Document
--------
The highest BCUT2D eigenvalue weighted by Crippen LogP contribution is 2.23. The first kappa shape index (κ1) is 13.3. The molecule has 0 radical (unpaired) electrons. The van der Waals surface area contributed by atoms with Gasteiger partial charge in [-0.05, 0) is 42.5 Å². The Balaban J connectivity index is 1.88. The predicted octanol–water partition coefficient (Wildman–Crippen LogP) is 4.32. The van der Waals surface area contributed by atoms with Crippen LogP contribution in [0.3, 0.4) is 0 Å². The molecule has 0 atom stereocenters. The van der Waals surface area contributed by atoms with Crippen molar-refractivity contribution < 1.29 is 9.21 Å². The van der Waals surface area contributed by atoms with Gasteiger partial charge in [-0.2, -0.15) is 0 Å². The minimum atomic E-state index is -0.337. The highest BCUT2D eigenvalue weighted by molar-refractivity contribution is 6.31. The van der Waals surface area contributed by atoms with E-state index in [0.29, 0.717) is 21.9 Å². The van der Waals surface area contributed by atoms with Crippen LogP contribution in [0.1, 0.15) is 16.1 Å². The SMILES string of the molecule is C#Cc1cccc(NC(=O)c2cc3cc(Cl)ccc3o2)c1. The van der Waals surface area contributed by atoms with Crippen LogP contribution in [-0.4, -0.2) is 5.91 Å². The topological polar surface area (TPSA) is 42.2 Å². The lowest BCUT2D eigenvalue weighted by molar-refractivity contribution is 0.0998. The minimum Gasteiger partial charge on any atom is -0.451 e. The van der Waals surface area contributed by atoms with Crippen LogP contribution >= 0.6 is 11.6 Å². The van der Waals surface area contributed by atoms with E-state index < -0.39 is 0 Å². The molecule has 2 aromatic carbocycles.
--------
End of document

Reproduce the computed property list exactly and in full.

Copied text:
The highest BCUT2D eigenvalue weighted by Crippen LogP contribution is 2.23. The first kappa shape index (κ1) is 13.3. The molecule has 0 radical (unpaired) electrons. The van der Waals surface area contributed by atoms with Gasteiger partial charge in [-0.05, 0) is 42.5 Å². The Balaban J connectivity index is 1.88. The predicted octanol–water partition coefficient (Wildman–Crippen LogP) is 4.32. The van der Waals surface area contributed by atoms with Crippen LogP contribution in [0.3, 0.4) is 0 Å². The molecule has 0 atom stereocenters. The van der Waals surface area contributed by atoms with Crippen molar-refractivity contribution < 1.29 is 9.21 Å². The van der Waals surface area contributed by atoms with Gasteiger partial charge in [-0.2, -0.15) is 0 Å². The minimum atomic E-state index is -0.337. The highest BCUT2D eigenvalue weighted by molar-refractivity contribution is 6.31. The van der Waals surface area contributed by atoms with E-state index in [0.29, 0.717) is 21.9 Å². The van der Waals surface area contributed by atoms with Crippen LogP contribution in [0.1, 0.15) is 16.1 Å². The SMILES string of the molecule is C#Cc1cccc(NC(=O)c2cc3cc(Cl)ccc3o2)c1. The van der Waals surface area contributed by atoms with Crippen LogP contribution in [-0.4, -0.2) is 5.91 Å². The topological polar surface area (TPSA) is 42.2 Å². The lowest BCUT2D eigenvalue weighted by molar-refractivity contribution is 0.0998. The minimum Gasteiger partial charge on any atom is -0.451 e. The van der Waals surface area contributed by atoms with Crippen LogP contribution >= 0.6 is 11.6 Å². The van der Waals surface area contributed by atoms with E-state index < -0.39 is 0 Å². The molecule has 2 aromatic carbocycles.